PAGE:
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Performance of Diversity Combining Techniques for Antenna Arrays

Su K. Yong, J. S. Thompson and S. McLaughlin
Signals and Systems Group Department of Electronics and Electrical Engineering The University of Edinburgh

Abstract: This paper investigates the performance of compact antenna arrays for mobile
communication systems. A number of diversity combining techniques are examined. The trade off between the system performance and computational complexity of these techniques is highlighted. Furthermore, the issues of channel modelling are described, which are a prerequisite for performance evaluation of antenna arrays.

1. Introduction
Over the past few years, mobile communications has experienced an exponential growth in the number of subscribers. This has driven the need for efficient use of bandwidth to support more users, higher data rates and better quality services. To be able to satisfy these demands, antenna arrays can be employed at both Base Station (BS) and Mobile Station (MS) for signal enhancement and interference cancellation to improve the overall system performance [1,3]. However, the application of smart antennas in MS faces a number of challenges mainly due to the physical sizes of the MS and selection of an appropriate signal-processing algorithm. This paper is organised as follows. In section 2, issues of channel models are presented to address propagation phenomena. In section 3, the implementation of various diversity combining techniques are described. Section 4 discusses the some simulation results using these combining techniques in terms of performance and complexity. Finally, in section 5 conclusions are drawn based on these results.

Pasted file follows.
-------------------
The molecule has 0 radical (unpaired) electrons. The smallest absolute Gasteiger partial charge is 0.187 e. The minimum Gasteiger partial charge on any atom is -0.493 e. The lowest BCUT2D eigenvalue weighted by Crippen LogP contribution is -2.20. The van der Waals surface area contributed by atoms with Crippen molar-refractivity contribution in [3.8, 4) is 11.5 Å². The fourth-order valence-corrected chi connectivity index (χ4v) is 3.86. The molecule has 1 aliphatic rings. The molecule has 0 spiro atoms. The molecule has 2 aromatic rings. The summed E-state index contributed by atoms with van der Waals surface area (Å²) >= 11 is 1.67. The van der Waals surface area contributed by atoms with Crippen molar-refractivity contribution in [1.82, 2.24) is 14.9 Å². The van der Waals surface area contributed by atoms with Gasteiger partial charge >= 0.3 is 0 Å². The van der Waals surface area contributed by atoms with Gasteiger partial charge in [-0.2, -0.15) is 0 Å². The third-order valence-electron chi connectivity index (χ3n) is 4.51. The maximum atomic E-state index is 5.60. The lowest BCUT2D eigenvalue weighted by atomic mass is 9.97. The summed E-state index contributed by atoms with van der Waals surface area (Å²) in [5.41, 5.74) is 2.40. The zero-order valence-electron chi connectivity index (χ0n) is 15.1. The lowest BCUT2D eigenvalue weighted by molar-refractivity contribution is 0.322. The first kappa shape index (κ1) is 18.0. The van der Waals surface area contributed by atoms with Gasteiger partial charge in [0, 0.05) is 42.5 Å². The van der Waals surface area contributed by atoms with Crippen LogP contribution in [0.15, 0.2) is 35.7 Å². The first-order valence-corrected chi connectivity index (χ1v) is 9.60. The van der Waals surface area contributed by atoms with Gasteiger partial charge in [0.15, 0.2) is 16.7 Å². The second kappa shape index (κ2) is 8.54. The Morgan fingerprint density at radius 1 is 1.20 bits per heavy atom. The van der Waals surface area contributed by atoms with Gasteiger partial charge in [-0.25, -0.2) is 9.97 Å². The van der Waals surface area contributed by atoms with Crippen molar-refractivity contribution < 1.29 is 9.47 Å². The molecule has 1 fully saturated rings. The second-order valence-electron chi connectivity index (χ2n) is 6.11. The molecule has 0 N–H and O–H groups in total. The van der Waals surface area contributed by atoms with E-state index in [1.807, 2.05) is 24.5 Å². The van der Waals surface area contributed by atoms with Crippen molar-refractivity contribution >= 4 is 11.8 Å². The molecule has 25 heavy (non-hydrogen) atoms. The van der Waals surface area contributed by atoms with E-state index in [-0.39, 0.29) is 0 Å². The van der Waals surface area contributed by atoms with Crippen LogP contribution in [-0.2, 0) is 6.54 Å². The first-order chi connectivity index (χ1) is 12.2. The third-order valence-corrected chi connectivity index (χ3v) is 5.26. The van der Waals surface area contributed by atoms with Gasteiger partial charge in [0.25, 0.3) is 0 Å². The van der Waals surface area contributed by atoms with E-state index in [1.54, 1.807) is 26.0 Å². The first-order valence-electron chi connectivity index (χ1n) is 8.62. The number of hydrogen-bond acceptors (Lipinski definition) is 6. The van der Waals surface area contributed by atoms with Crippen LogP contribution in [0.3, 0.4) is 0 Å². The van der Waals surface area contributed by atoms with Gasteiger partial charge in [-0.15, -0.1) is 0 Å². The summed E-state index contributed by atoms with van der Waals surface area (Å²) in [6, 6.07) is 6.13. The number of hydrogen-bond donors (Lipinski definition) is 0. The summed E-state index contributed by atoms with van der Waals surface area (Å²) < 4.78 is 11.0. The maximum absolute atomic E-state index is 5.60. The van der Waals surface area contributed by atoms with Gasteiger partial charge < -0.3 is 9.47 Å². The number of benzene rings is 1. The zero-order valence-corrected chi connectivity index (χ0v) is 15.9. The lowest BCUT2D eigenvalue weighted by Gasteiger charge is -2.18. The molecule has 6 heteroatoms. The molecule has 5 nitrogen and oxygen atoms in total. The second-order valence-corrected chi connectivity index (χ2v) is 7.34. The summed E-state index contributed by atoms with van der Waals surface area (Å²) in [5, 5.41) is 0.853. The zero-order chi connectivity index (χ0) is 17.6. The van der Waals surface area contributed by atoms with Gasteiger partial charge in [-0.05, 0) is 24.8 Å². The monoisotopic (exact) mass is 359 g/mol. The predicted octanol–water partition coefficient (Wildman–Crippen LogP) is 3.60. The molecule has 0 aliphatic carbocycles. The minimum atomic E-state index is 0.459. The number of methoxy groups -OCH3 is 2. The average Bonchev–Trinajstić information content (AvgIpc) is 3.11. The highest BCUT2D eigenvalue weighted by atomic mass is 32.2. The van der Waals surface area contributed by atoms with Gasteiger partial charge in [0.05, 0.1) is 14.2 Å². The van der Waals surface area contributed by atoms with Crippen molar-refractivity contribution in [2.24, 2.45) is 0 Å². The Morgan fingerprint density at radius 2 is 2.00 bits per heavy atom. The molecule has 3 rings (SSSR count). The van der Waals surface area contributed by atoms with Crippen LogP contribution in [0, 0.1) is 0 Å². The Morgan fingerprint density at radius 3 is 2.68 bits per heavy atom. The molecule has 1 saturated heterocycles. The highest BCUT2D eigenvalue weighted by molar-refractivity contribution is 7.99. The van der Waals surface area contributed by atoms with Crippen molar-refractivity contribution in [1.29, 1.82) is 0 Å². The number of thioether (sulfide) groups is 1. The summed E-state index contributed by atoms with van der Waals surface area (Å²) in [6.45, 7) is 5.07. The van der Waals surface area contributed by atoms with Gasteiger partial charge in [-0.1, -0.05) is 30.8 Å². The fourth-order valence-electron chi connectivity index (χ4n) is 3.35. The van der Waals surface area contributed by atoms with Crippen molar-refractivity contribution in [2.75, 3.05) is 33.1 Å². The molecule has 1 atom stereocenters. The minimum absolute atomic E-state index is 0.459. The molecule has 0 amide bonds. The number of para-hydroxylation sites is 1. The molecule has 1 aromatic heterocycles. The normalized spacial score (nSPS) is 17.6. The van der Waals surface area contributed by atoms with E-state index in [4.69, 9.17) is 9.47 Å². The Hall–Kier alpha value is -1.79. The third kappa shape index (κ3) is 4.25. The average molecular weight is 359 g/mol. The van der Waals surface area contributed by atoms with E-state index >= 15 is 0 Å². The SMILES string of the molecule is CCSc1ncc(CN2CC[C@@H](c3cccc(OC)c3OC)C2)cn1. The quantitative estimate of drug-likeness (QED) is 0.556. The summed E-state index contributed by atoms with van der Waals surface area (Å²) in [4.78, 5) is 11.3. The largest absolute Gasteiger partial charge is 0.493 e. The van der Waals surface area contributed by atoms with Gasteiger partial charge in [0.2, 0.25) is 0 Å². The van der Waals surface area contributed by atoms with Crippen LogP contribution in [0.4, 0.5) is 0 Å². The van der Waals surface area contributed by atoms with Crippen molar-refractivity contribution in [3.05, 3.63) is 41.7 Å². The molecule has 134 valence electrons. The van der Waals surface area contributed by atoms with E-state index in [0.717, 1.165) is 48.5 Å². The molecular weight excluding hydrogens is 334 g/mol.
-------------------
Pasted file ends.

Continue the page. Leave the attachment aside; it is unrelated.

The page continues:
2. Channel Model
In the mobile radio channel, the signal from the transmitter arrives at the receiver with multiple copies due to multipath propagation. Hence, the dispersion of the channel in the temporal and angular domain is described by the time variant – directional vector channel impulse response (TV-DVCIR) given by

h(t ,τ , Ω) = [h1 (t , τ , Ω ) ....... hM ( t ,τ , Ω) ] .


Where [.]T denotes the transposition, M is number of receive antennas, t is the absolute time, τ is the time delay and Ω is the direction of arrival in azimuth and elevation angle. h m (t,τ,Ω ) is the TV-DCIR as “seen” at the mth antenna and can be expressed as [1]

hm (t , τ , Ω ) = ∑ hl (t ,τ , Ω ) =∑ =∑
l =1 C c =1 l ∈Cm C c =1 l ∈Cm


∑ h (t, τ , Ω)

)δ ( Ω − Ω l )

∑α δ (τ − τ


This means that hm comprises a large number of rays with amplitude αl , delay τl and angle Ωl . Measurement results shown that multipath components are usually not uniformly distributed in delay and angular domain but typically arrive in cluster. Hence, (2) can be grouped into C disjoint clusters [1]. The CIR h(t ,τ ) is obtained by integrating (1) weighted by antenna pattern over direction i.e.

used as the time variant coefficients of a multiple tap delay line model [4]. The effects that can be incorporated into this proposed channel model are 1) Channel effects that account for fading, delay spread, angular spread, and Doppler spread, 2) Antenna effects such as antenna pattern, antenna orientation, polarisation and mutual coupling. Useful parameters and probability distribution functions of these effects can be found in [1,2].